The legal profession needs to help abolish a flawed compensation framework, argues lawyer Rob Bryden
With the end of the Motor Accident Insurers Profit inquiry looming in the air, the window to make the must-needed changes to the NSW Medical Assessment Service (MAS) framework is very small. As far as I am concerned, it needs to be abolished for the good of the legal profession, the good of clients we serve and the good of the insurance industry.
The MAS system is fundamentally flawed and should be abolished. Decisions are made for our clients by medical practitioners in the employment of the Motor Vehicle Accidents Authority, which is a conflict of interest for those charged with making assessments, lacking the necessary independence for fear of losing their own livelihoods. Truly independent decision making is the fundamental basis of the rule of the law.
Within the Motor Accidents Compensation Act 1999 (NSW) (MAC Act), MAS fortunately has a limited role to play in the CTP Scheme: to assess the 10 per cent whole person impairment (WPI) threshold and certain other disputes. Lawyers are seeing seriously injured clients who get over the 10 per cent threshold having the decision constantly reviewed at the request of the insurers and overturned because the system is not truly independent.
The current Motor Accident Insurers Profit enquiry is too focused on the profits of insurers instead of the limited compensation benefits for those severely impacted by pain and suffering. The $500 each person pays in their annual green slip offers millions of dollars of coverage, which is very affordable and shows the system is generally well run by insurance companies, Motor Accidents Authority and the profession.
The real concern should be on the Government’s Lifetime Care & Support Scheme — which adds a massive $170 on every green slip — has very limited benefit to clients and is fraught by expensive bureaucratic overheads that do little to benefit the community.
Lawyers need to link up with insurer groups and convince the government to walk away from this costly system. We must lobby for change now before its too late and challenge the bureaucracy at work here. Our responsibility is to be vigilant for our clients’ interests to ensure the legal system we operate has fully independent decision making. We need to see the reintroduction of a truly independent decision making system for injured motorists and workers.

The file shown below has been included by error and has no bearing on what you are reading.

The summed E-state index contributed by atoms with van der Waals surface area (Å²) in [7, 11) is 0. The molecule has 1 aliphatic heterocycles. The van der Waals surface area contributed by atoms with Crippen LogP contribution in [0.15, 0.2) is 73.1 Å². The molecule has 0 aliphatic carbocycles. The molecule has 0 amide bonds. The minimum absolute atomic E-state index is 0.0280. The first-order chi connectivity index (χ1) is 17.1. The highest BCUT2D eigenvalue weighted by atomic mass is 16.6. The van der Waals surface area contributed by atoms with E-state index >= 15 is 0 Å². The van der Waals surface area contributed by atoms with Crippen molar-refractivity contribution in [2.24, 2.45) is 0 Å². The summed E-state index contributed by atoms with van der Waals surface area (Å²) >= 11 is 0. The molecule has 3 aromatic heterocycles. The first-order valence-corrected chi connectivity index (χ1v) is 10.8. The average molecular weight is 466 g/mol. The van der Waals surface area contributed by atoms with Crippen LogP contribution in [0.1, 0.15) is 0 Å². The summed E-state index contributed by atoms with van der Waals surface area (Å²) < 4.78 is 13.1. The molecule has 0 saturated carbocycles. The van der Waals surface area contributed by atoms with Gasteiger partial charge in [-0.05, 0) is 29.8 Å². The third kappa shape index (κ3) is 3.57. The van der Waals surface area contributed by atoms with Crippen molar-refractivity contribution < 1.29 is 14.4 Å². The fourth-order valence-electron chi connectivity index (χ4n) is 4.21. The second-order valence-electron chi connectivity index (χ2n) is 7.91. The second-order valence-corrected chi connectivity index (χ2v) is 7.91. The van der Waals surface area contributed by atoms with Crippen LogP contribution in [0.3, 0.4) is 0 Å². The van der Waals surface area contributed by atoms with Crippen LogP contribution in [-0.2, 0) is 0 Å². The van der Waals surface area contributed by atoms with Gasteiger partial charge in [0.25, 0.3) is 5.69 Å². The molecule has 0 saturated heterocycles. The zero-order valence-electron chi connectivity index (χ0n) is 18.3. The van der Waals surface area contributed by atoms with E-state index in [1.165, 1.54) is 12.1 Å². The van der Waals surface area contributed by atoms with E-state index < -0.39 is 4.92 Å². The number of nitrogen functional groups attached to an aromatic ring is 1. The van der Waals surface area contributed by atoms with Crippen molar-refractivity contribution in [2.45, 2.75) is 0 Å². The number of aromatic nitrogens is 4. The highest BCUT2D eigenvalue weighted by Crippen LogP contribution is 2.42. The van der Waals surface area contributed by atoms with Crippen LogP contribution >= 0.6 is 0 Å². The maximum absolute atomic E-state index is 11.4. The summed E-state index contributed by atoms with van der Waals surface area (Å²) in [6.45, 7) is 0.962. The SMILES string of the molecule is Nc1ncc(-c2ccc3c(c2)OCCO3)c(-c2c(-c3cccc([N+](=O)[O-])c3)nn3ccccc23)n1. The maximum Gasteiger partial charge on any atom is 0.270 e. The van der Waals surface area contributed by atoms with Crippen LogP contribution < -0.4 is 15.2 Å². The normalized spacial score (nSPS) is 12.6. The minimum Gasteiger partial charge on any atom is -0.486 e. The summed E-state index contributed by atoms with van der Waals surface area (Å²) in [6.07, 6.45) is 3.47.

We need a review of the currently severe restrictions on injured workers’’ rights in a system where the rights play second fiddle to the bureaucratic expenses involved in sustaining it.
The Workers Compensation system in NSW needs a total review with consideration of allowing the efficient private insurers back into underwriting. This would significantly increase efficiency, reduce the massive overheads and premium pressure as well as allowing fairer benefits for injured workers. Lawyers in my field often struggle to get fair compensation for because they are not in the work place— such as pensioners, students or mothers at home.
The history of the system shows that private insurers do a far better job at a lower cost to the community compared with the present WorkCover bureaucracy. If injured workers are looked after better they are liable to get back to work quicker. At present they are starved back to work or they are their families are starving due to the limited benefits received. They may as well queue up at Centrelink.
The return of worker injury is also the responsibility of the private insurance industry in order to increase competition, improve efficiency and keep premiums competitive.
That is why I will continue to call on the NSW Government to develop a new policy to help the everyday working Australian.
Rob Bryden is a partner at Brydens Lawyers.
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